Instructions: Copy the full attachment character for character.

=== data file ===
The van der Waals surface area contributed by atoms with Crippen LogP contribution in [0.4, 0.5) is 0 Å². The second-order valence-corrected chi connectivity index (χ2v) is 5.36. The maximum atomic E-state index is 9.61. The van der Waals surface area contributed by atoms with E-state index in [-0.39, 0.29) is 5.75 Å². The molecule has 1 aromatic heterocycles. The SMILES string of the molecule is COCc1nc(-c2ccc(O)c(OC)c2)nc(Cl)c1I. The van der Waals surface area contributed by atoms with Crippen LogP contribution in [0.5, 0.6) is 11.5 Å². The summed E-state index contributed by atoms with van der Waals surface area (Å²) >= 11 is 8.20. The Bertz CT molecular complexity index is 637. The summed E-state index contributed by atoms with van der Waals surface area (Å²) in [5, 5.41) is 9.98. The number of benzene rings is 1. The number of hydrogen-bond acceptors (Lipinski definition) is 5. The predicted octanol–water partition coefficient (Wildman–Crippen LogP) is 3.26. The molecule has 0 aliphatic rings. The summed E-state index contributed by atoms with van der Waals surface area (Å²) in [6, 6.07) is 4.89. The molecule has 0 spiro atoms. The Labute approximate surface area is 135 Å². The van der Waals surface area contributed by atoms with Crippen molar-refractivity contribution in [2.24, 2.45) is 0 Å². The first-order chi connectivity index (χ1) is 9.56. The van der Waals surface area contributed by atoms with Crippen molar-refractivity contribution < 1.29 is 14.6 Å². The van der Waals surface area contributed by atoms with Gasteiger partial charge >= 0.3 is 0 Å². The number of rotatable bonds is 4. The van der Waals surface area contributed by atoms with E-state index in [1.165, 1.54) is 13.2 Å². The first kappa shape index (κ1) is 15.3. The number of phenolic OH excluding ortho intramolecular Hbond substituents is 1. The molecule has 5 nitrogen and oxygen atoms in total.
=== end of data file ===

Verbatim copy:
The van der Waals surface area contributed by atoms with Crippen LogP contribution in [0.4, 0.5) is 0 Å². The second-order valence-corrected chi connectivity index (χ2v) is 5.36. The maximum atomic E-state index is 9.61. The van der Waals surface area contributed by atoms with E-state index in [-0.39, 0.29) is 5.75 Å². The molecule has 1 aromatic heterocycles. The SMILES string of the molecule is COCc1nc(-c2ccc(O)c(OC)c2)nc(Cl)c1I. The van der Waals surface area contributed by atoms with Crippen LogP contribution in [0.5, 0.6) is 11.5 Å². The summed E-state index contributed by atoms with van der Waals surface area (Å²) >= 11 is 8.20. The Bertz CT molecular complexity index is 637. The summed E-state index contributed by atoms with van der Waals surface area (Å²) in [5, 5.41) is 9.98. The number of benzene rings is 1. The number of hydrogen-bond acceptors (Lipinski definition) is 5. The predicted octanol–water partition coefficient (Wildman–Crippen LogP) is 3.26. The molecule has 0 aliphatic rings. The summed E-state index contributed by atoms with van der Waals surface area (Å²) in [6, 6.07) is 4.89. The molecule has 0 spiro atoms. The Labute approximate surface area is 135 Å². The van der Waals surface area contributed by atoms with Crippen molar-refractivity contribution in [2.24, 2.45) is 0 Å². The first-order chi connectivity index (χ1) is 9.56. The van der Waals surface area contributed by atoms with Crippen molar-refractivity contribution < 1.29 is 14.6 Å². The van der Waals surface area contributed by atoms with Gasteiger partial charge >= 0.3 is 0 Å². The number of rotatable bonds is 4. The van der Waals surface area contributed by atoms with E-state index in [1.165, 1.54) is 13.2 Å². The first kappa shape index (κ1) is 15.3. The number of phenolic OH excluding ortho intramolecular Hbond substituents is 1. The molecule has 5 nitrogen and oxygen atoms in total.